“It’s going to be a bumper year,” says Nicholas Hytner, the usually circumspect a.d. of the National Theater.

Hytner’s confidence is buoyed by the theater’s extremely healthy 2006-07 annual report, which boasts its highest ever revenues of £46 million ($94 million) over 24 productions that won 27 international awards.

Budgeted to break even, the NT’s financial result was actually $2 million better than hoped, a position underpinned by income from “The History Boys,” growth in fund-raising revenue and the success of touring both nationally and internationally.

Over the year, 1.3 million people saw NT productions, thanks in no small part to the Travelex sponsorship — now entering its sixth year — which means that two-thirds of the seats for many of the largest productions cost just $20.

Hytner’s prognosis for the theater’s future health is based on a wealth of commissions and projected productions for 2008 and beyond. These include previously announced projects as diverse as Ralph Fiennes in Sophocles’ “Oedipus,” directed by Jonathan Kent, and a collaboration between hot U.K. choreographer Akram Khan and Juliette Binoche.

Future work will also include new plays from David Hare and Michael Frayn, neither of which Hytner is yet willing to discuss in detail. Although Frayn’s play has been delivered, Hare is still at work, so content and dates are to be announced. In the meantime, Hare’s production of “The Year of Magical Thinking,” starring Vanessa Redgrave, will also play a National engagement.

 Next year will see the return of helmer Melly Still. Her NT debut, “Coram Boy,” sank on Broadway, but its second extended local run over Christmas and New Year’s played 98% capacity. Still will helm the bloodthirsty Jacobean drama “The Revenger’s Tragedy.”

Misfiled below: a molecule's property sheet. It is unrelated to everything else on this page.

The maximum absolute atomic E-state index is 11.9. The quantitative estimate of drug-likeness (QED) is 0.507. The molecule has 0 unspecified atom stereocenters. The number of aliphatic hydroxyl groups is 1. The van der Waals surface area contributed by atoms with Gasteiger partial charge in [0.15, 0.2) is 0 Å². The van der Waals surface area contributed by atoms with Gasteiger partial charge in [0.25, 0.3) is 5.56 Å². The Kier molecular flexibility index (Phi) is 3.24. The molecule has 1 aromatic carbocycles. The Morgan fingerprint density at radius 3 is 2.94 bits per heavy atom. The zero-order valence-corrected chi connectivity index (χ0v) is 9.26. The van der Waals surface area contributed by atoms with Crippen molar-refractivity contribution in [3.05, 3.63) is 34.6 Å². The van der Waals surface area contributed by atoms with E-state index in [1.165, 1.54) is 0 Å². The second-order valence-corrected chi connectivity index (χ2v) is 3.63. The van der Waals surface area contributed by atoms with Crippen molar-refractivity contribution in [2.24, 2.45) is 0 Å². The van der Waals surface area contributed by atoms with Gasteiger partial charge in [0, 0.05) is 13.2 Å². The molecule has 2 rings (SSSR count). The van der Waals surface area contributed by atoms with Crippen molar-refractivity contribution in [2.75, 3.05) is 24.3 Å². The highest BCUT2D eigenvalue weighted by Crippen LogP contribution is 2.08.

Her leading actor will be the NT’s newest homegrown star, Rory Kinnear, who lit up Hytner’s production of “The Man of Mode” and Howard Davies‘ “Philistines.” Kinnear is on such a roll there that a future production of “Hamlet” is being planned around him. He will follow rival main Danes from David Tennant for helmer Gregory Doran at the RSC in 2008 and Jude Law for Kenneth Branagh in the Donmar’s 2009 West End season.

So impressed was Hytner by “Saint Joan,” helmed by NT associate director Marianne Elliott, that he has rethought his position on George Bernard Shaw as “a windbag.” Next year, he will direct a large-scale revival of “Major Barbara.”

Elliott, meanwhile, will direct the new play from Olivier-winner Simon Stephens, and she will rejoin playwright Samuel Adamson to rework Ibsen’s late tragedy “Little Eyolf.” Riding high in London on the back of “All About My Mother” at the Old Vic, Adamson also is working on an NT commission of a musical-theater adaptation of George MacDonald’s fairy tale “The Light Princess” with composer Tori Amos.

Another juicy future prospect is a recently commissioned musical by Grant Olding, whose “Three Sides” made the honors list twice at the recent New York Musical Theater Festival. Olding will write book, music and lyrics for the work, focusing on relationships in contemporary London. Also on the back burner is the NT’s ongoing commission for a musical from Blur front-man Damon Albarn.

Across the river at English National Opera, another potential U.K. musical-theater powerhouse, things are less rosy. The company has just opened its autumn season with a dismayingly tepid production of “Carmen,” directed — I use the term loosely — by opera-novice Sally Potter.

 There’s nothing wrong with ushering moviemakers into the opera-director’s chair. Anthony Minghella‘s enthralling “Madama Butterfly” was a hit both here and at the Met. But Minghella was a playwright and stage director before he went near a movie camera. Potter’s program bio blithely mentions that her work has “embraced theater” while failing to list any actual theater credits.

Her tension-free production, awash with extraneous video and tango dancers pulling focus from the (in)action, squanders the talents of a potentially strong cast and an orchestra in top form under the galvanizing baton of new music director Edward Gardner.

Unlike what’s happening under Hytner’s National Theater stewardship, this production raises concerns about the already criticized artistic directorship of this immensely important company.